Update! As of Sunday, Jan 10, 2016, Powerball fever continues to sweep the nation. There were no winners for the grand prize jackpot and now the Powerball jackpot has increased to $1.3 billion. This number could continue to rise. The next drawing will be on Wednesday, Jan 13, 2016, and it is expected that even more people will continue to play the multi-state lottery. The Internet has continued to share stories, Powerball dreams and memes focusing on the upcoming drawing for the winning numbers and the billion dollar jackpot.
Do you have Powerball fever?
Powerball fever continues, and as of 11 p.m, Saturday, Jan. 9, 2016, the Powerball winning numbers have been announced. The live drawing took place and people nationwide were met with disappointment as they didn’t match the numbers. It is still early and the winners have yet to be revealed. We’ll bring you the video of the drawing as soon as it is available.
Here are the Powerball winning numbers as drawn on Jan. 9, 2016: 16, 32, 19, 34, 57, and the Powerball is 13. Did you win?
Here is the video of the drawing as it aired live.
Powerball fever is in the air, in stores and in multiple states across America. The hashtag #PowerballFever began trending at approximately 8 p.m., ET., just hours before the time for the Powerball drawing and winning numbers are announced. The Powerball jackpot is the largest in history and is currently at $900 million, causing countless people to get caught up in what is being dubbed “Powerball fever.” Earlier on Saturday, the jackpot climbed faster than the website could keep up, indicating just how many people had caught the Powerball fever, and you needed to check the entry screen in order to see the correct total for the Powerball jackpot, or grand prize. The jackpot continued to climb due to record ticket sales as the fever continued to mount from one state to the next.
While Powerball fever is trending on social media, other words being used to describe those playing for the record-breaking jackpot are “Powerball craze,” “Powerball mania,” and “Powerball frenzy.” The internet’s obsession with Powerball fever is a correct indication of how many people nationwide have purchased tickets. There is no doubt that Saturday’s Powerball drawing will be the most watched in U.S. history. Long lines were seen in multiple states as people rushed, then waited to purchase their Powerball tickets. You may see photos and videos of Powerball fever and news reports of people waiting in line to purchase tickets below.
Long lines of lottery ticket buyers in Hawthorne. Tonight’s Powerball jackpot is a record $900 million. More at 5pm pic.twitter.com/v7lBhZQZSK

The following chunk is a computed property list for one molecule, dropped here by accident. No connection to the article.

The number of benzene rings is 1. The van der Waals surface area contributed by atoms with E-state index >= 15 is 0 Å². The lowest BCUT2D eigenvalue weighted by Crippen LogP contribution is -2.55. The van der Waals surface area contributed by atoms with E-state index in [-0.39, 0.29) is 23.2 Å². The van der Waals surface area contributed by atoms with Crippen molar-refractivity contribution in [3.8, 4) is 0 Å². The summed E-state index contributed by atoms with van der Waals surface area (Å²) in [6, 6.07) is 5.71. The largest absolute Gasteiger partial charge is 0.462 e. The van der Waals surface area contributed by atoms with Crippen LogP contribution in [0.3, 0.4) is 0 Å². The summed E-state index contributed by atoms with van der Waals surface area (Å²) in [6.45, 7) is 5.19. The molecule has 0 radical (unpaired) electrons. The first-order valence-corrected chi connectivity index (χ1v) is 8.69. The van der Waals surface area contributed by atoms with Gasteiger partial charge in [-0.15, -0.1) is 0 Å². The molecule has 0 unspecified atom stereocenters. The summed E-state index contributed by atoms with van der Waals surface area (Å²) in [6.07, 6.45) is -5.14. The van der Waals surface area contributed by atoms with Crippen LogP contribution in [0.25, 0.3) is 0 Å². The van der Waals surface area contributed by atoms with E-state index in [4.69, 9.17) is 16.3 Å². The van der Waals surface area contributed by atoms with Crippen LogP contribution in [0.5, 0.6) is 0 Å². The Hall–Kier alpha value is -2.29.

— Amy Powell (@abc7amy) January 10, 2016
— Joyce Peterson (@MemphoNewsLady) January 9, 2016
— Gabrielle Sarann (@GabrielleSarann) January 9, 2016
— FOX 13 NOW (@fox13now) January 9, 2016
While it seems that “Powerball fever” is just a catchy name to use on social media networks, one news outlet pointed out that Powerball fever is actually a rush or high created by dopamine. It’s important to recognize that playing the lottery such as Powerball is a form of gambling, and even though many people have rushed to play Powerball and may not play again, others may be experiencing a chemical change in the brain that can lead to addiction. Is Powerball fever actually an indication that someone might be susceptible to developing a gambling addiction?
Those who have current gambling addictions, may be finding it difficult not to get caught up in the hype and rush out to purchase as many tickets as they can buy. While the exact total of ticket sales for the latest Powerball drawing has yet to be tallied, there is no question that the fever has spread. Those who are dealing with gambling and addiction issues may be having a tough time resisting the urge to gamble or may find they aren’t playing Powerball in a responsible manner.
San Jose Mercury News spoke to UC San Francisco Neuroscientist and Professor Howard Fields who explained how the gambling addiction works in relation to dopamine.
“In the brain stem of a gambler, dopamine neurons are firing very high, pushing them to put out the money, to go and buy the ticket,” said Fields, a professor of neurology at UC San Francisco. “During pleasurable experiences, dopamine floods the brain and urges humans to repeat the bliss-blasting behavior.” But, Fields added, “the brain tends to overestimate the possibility of reward.”
That Powerball fever you’re feeling has a name: dopamine https://t.co/8vLaOaihBt
— Mercury News (@mercnews) January 9, 2016
It’s also possible that those who never had a gambling problem could focus so greatly on the rewards of the latest Powerball lottery, they develop a gambling habit or addiction.
Those new to Powerball or who are suddenly caught up in Powerball fever may want to check out resources regarding gambling addiction to ensure they know the warning signs. There are responsible ways to play Powerball and other lotteries, and knowing the warning signs of a gambling addiction can help prevent Powerball fever from turning into a debilitating problem. This quiz can help Powerball and other lottery players identify or recognize a gambling problem or addiction that is more than just “Powerball fever.”
If you need help with a gambling problem, you can contact Gambler’s Anonymous and speak to someone right away or attend a meeting in your local community.
For those who are caught up in Powerball fever, but are playing responsibly, the winning numbers will be announced before 11 p.m. You can check back here as we’ll have the winning numbers from the live drawing and video added as well.
[Photo by Mark Wilson/Getty Images]